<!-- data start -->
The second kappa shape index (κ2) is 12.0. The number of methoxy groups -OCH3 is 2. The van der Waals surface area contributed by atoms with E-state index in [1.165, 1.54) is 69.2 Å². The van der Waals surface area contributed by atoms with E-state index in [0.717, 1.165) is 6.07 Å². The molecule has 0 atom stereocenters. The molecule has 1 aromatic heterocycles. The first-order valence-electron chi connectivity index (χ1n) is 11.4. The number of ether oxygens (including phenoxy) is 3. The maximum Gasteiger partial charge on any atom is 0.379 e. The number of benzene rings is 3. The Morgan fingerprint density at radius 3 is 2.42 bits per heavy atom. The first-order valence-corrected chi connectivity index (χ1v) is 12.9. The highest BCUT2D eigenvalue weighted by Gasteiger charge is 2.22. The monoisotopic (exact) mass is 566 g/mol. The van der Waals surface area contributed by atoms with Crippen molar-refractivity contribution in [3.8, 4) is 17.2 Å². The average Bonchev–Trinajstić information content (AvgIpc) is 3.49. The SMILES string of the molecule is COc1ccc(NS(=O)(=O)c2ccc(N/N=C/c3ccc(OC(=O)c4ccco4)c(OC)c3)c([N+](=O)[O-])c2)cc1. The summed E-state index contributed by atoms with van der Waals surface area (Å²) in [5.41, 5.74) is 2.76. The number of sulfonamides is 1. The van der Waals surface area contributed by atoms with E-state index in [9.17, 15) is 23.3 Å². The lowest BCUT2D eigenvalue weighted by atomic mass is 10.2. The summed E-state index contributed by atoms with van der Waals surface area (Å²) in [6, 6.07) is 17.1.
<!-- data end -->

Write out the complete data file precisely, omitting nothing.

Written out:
The second kappa shape index (κ2) is 12.0. The number of methoxy groups -OCH3 is 2. The van der Waals surface area contributed by atoms with E-state index in [1.165, 1.54) is 69.2 Å². The van der Waals surface area contributed by atoms with E-state index in [0.717, 1.165) is 6.07 Å². The molecule has 0 atom stereocenters. The molecule has 1 aromatic heterocycles. The first-order valence-electron chi connectivity index (χ1n) is 11.4. The number of ether oxygens (including phenoxy) is 3. The maximum Gasteiger partial charge on any atom is 0.379 e. The number of benzene rings is 3. The Morgan fingerprint density at radius 3 is 2.42 bits per heavy atom. The first-order valence-corrected chi connectivity index (χ1v) is 12.9. The highest BCUT2D eigenvalue weighted by Gasteiger charge is 2.22. The monoisotopic (exact) mass is 566 g/mol. The van der Waals surface area contributed by atoms with Crippen molar-refractivity contribution in [3.8, 4) is 17.2 Å². The average Bonchev–Trinajstić information content (AvgIpc) is 3.49. The SMILES string of the molecule is COc1ccc(NS(=O)(=O)c2ccc(N/N=C/c3ccc(OC(=O)c4ccco4)c(OC)c3)c([N+](=O)[O-])c2)cc1. The summed E-state index contributed by atoms with van der Waals surface area (Å²) in [5.41, 5.74) is 2.76. The number of sulfonamides is 1. The van der Waals surface area contributed by atoms with E-state index in [9.17, 15) is 23.3 Å². The lowest BCUT2D eigenvalue weighted by atomic mass is 10.2. The summed E-state index contributed by atoms with van der Waals surface area (Å²) in [6, 6.07) is 17.1.